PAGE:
frūstrā fuissent: the use of an adverb in the predicate with sum seems borrowed from the popular language. (Pearce); "had been thwarted, gone for naught." (Gudeman)


    Claudius: his invasion was undertaken in the year 43. He himself spent sixteen days on the field of action. (Stuart)

    auctor: sc. fuit. (Damon)

    iterātī: reckoning from the invasions of Caesar almost a century before. (Stuart); an emendation for the nonsensical reading of the manuscript; other emendations are possible. (Damon)

    in partem rērum: the supreme command was in the hands of Aulus Plautius; but Vespasian, as legate of the Second Legion, rendered signal service in the campaign. (Stuart); "to share the undertaking." After all, Vespasian was merely a legatus legionis, but his after-greatness gives importance to his earlier appointments. (Pearce)

    Vespasiānō: as Dio Cassius's detailed narrative (60.19ff.) shows, he was legatus of the second legion, the consular legate being A. Plautius. The emperor appeared on the scene subsequently, but remained only sixteen days. See also Suet. Vesp. 4, where it is said that he subdued two powerful tribes, captured over twenty towns and the Isle of Wight. (Gudeman)

    fortūnae: as in chapter 7.2, referring to imperial power. (Stuart)  ventūrae mox fortūnae: "the exalted rank subsequently in store for him." He became emperor twenty-nine years later, in 69 CE, having sprung from an obscure family, the gens Flavia. (Gudeman)

    rēgēs: there have come down to us fragments of a triumphal arch erected to Claudius at Rome by the Senate and the Roman people and thus inscribed: quod reges Britanniae XI devictos ... in deditionem acceperit gentesque barbaras trans Oceanum primus in dicionem populi Romani redigerit. (Stuart)

    mōnstrātus fātīs: fatis is ablative. The fates point him out by means of his achievements just narrated. In Suetonius Vesp. 5 they use the less credible means of portents. The story of Vespasian teems with supernatural hints of his future greatness, and these popular superstitions probably suggested the expression to Tacitus in this passage. (Pearce); the fates are here personified, and said to have drawn the attention of the Romans to Vespasian as a man worthy of still higher honors. On et after an asyndeton, the last member being, as often, when a new idea is added, amplified, see Introd. p. xxviii, #11. fatis is the dative of agent for an ablative with a or ab, on which see note on 2.1. (Gudeman) [A&G 375]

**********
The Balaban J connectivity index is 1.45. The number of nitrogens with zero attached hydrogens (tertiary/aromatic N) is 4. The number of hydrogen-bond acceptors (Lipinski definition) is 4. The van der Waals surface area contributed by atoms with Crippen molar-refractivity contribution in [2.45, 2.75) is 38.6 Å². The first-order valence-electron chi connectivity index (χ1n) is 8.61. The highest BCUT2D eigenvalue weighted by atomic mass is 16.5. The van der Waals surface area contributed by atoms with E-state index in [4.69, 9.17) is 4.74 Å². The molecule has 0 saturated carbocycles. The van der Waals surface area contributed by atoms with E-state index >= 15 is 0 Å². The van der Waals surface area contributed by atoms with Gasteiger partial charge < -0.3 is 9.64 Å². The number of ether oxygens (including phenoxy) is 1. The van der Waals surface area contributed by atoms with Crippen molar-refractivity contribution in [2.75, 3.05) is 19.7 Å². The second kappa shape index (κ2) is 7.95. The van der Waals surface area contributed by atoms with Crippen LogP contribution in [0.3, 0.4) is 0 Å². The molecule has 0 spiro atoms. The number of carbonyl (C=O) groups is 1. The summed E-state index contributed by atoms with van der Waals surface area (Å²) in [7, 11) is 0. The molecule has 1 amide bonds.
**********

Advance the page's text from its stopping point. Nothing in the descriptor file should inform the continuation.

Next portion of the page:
Britannī –ōrum m.: Britons

    dilēctus –ūs m.: levy

    tribūtum –ī n.: tribute

    iniungō –iungere –iūnxī –iūnctum: to charge, enjoin, order

    impiger –gra –grum: ready

    obeō obīre obiī/obīvī obitum: to meet, discharge (an obligation)

    tolerō tolerāre tolerāvī tolerātus: to endure

    domō domāre domuī domitus: to subdue

    Rōmānus –a –um: Roman

    Iūlius –iī m.: Julius Caesar

    Britannia –ae f.: Britain

    prōsper – or more frequently – prōsperus –a –um: fortunate, agreeable to one's wishes, favorable

    incola incolae m. or f.: inhabitant

    potior potiri potitus sum: to gain possession of (+ abl.)

    videor vidērī vīsus sum: to seem

    cīvīlis cīvīlis cīvīle: civil

    oblīviō –ōnis f.: forgetfulness

    Augustus –ī m.: Augustus, emperor 27 BCE-14 CE

    Tiberius –iī m.: Tiberius, emperor 14-37 CE

    Gāius –iī m.: Gaius, emperor 37-41 CE

    Caesar Caesaris m.: Caesar

    : unless

    vēlōx –ōcis: swift, quick

    mōbilis –e: fickle

    paenitentia –ae f.: repentance, regret

    Germānia –ae f.: Germany, the Roman province; Germany proper

    cōnātus cōnātūs m.: attempt

    Claudius –a –um: Claudius, emperor 41-54 CE

    iterō iterāre –āvī –ātum: to repeat

    trānsvehō trānsvehere –vēxī –vectum: to transport

    assūmō (or adsūmō) –sūmere –sūmpsī –sūmptum: to take besides, take up, gather

    Vespasiānus –ī m.: Vespasian, (later) emperor 69-79 CE

    mōnstrō mōnstrāre mōnstrāvī mōnstrātus: to show, point out, display

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    Suggested Citation

    Cynthia Damon, Tacitus: Agricola. Carlisle, Pennsylvania: Dickinson College Commentaries, 2016. ISBN: 978-1-947822-09-2. https://dcc.dickinson.edu/tacitus-agricola/13